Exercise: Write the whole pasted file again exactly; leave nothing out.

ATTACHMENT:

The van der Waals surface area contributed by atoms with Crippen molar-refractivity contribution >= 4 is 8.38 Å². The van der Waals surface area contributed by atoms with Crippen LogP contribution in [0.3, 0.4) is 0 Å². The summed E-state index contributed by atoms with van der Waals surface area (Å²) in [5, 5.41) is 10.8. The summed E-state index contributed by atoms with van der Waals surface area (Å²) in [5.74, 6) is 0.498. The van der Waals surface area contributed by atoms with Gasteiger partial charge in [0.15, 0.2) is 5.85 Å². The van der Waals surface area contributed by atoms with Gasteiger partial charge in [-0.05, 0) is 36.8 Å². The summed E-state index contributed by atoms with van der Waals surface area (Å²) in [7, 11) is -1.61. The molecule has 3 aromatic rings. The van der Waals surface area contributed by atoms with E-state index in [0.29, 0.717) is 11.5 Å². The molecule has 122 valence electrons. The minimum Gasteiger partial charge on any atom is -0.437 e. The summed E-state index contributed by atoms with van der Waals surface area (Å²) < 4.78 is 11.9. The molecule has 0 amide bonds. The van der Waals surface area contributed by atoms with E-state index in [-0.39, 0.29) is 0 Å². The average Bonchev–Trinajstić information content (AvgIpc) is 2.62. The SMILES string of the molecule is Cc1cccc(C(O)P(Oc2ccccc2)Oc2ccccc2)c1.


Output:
The van der Waals surface area contributed by atoms with Crippen molar-refractivity contribution >= 4 is 8.38 Å². The van der Waals surface area contributed by atoms with Crippen LogP contribution in [0.3, 0.4) is 0 Å². The summed E-state index contributed by atoms with van der Waals surface area (Å²) in [5, 5.41) is 10.8. The summed E-state index contributed by atoms with van der Waals surface area (Å²) in [5.74, 6) is 0.498. The van der Waals surface area contributed by atoms with Gasteiger partial charge in [0.15, 0.2) is 5.85 Å². The van der Waals surface area contributed by atoms with Gasteiger partial charge in [-0.05, 0) is 36.8 Å². The summed E-state index contributed by atoms with van der Waals surface area (Å²) in [7, 11) is -1.61. The molecule has 3 aromatic rings. The van der Waals surface area contributed by atoms with E-state index in [0.29, 0.717) is 11.5 Å². The molecule has 122 valence electrons. The minimum Gasteiger partial charge on any atom is -0.437 e. The summed E-state index contributed by atoms with van der Waals surface area (Å²) < 4.78 is 11.9. The molecule has 0 amide bonds. The van der Waals surface area contributed by atoms with E-state index in [-0.39, 0.29) is 0 Å². The average Bonchev–Trinajstić information content (AvgIpc) is 2.62. The SMILES string of the molecule is Cc1cccc(C(O)P(Oc2ccccc2)Oc2ccccc2)c1.